Ash Christian's Debut's Frighteningly Funny

Gay “Fat Girl” Made Great Flick

It’s rare to find a gay movie as touching, realistic and – most importantly – funny as Ash Christian’s debut, Fat Girls. In celebration of the movie’s official New York release this Friday, our vacationing editor sat down with the twenty-two year old Texas-born filmmaker for a homo heart-to-heart.

Read what Christian has to say about his first flick, growing up “fat” and why his father thinks he’s going to hell. After the jump, of course…

Andrew Belonsky: This is your directorial debut – is it scary for you?

Ash Christian: Yes. It’s frightening. You’re very vulnerable, but it’s all been pretty good so far. I’ve been traveling with the movie for about a year, so I’ve gotten used to it, but a release is a lot different than a film festival. It’s a lot scarier.

AB: You must feel good about this, right? It’s a good movie.

AC: Yeah, I feel great. The reviews have been really positive for the most part. There’s nothing I can do about it now. I was twenty years old when I made the movie. Things change as you get older. Would I have done things differently? Probably. But it’s caught on film forever, so I’ve got to love it – and I do.

AB: How old are you now?

AC: Twenty-two.
AB: You grew up in Paris, Texas. Fat Girls also takes place in Texas. How much of this is based on your high school experience?

AC: You know, I’d say maybe half of the movie is true to life. I was a gay theater boy and I had a 300-pound best girlfriend and I was raised in a very religious household. But, it’s not all true – the movie had to be entertaining.

AB: Was this movie a cathartic experience for you?

AC: Yes, absolutely. I feel way better now than I did when I was making the movie. It’s also – it basically was my calling card and now I’m not so much of a fat girl.

AB: At the end of the movie you say being a fat girl is all about being comfortable with who you are…

AC: Yeah, but I don’t feel like I’m the person I was when I made that movie, because I have been accepted by the community that I wanted to be accepted by.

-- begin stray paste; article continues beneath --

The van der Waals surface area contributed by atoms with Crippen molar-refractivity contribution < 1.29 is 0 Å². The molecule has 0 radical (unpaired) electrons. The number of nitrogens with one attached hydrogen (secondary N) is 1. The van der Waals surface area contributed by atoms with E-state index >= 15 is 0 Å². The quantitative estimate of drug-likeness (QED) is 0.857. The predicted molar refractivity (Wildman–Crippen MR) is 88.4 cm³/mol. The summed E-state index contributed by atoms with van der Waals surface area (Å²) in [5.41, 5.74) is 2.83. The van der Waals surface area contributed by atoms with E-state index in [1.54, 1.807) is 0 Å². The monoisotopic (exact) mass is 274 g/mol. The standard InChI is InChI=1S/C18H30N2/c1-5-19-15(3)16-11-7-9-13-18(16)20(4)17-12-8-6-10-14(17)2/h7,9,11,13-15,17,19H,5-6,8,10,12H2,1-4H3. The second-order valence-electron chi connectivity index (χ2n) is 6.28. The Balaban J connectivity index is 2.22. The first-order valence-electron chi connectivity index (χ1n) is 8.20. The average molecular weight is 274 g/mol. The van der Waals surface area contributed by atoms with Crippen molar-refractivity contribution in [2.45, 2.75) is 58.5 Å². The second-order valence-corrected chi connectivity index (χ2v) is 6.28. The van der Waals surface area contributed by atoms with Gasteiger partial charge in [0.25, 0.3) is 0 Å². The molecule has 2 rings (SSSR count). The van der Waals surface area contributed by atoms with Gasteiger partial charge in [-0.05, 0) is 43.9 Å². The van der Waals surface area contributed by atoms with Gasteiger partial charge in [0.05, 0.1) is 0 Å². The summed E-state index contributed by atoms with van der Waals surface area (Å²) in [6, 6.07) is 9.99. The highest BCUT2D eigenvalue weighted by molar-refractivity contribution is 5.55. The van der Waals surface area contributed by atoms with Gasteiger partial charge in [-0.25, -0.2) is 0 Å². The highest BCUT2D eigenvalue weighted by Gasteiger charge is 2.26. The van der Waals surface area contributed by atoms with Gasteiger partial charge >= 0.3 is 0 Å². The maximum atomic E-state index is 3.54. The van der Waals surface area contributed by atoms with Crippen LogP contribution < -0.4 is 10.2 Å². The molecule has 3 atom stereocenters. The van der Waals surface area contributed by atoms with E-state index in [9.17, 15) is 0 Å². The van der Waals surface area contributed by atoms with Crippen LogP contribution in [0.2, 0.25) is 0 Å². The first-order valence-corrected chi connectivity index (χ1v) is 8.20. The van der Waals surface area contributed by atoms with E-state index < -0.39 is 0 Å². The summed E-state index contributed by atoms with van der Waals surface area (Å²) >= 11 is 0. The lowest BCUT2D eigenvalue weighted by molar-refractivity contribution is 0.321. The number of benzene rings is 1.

AB: What community was that?

AC: The gay community, the film community. I’m not that loner boy I used to be. And the film helped me get out of that, which is awesome.

AB: How often do you go back to Paris?
AC: As little as I can get away with, but I do really love my family and want to go back and visit. It’s tough to go back to such a small town where minds are so closed – and especially, I mean, I basically came out on the front page of the Dallas Morning News with “Fat and Gay” with my face under it.

AB: No!

AC: It’s a bit odd going back. I didn’t know that story was going to happen. They interviewed me during Tribeca and that popped up – I was like, “Oh, wow.”

AB: Oh gosh. So, your father did not die when you were in high school? He’s still alive.

AC: Yeah.

AB: What did your parents say when they saw this movie?

AC: They haven’t seen it.

AB: Are you going to show it to them, Ash?

AC: If they see it, they see it, but I’m not going to send them a copy.

AB: Really? You should be so proud!

AC: I’m proud of it. I don’t know if they would be. They’re proud of me and they know what’s going on, but I don’t know if they want their story told.

AB: So, this is as much their story as it is your story?

AC: Yeah. I mean, my mom is nothing like the mom in the movie, but it’s sort of based on my stepmother and father. They’re evangelical Christians and really hardcore Republican. They have a picture of George Bush on their wall – not really my cup of tea. Would they like the movie? I don’t think so. My mom, I think, would be cool with it.

AB: So, you’re closer with your mother than you are with your father?

AC: Oh, yeah.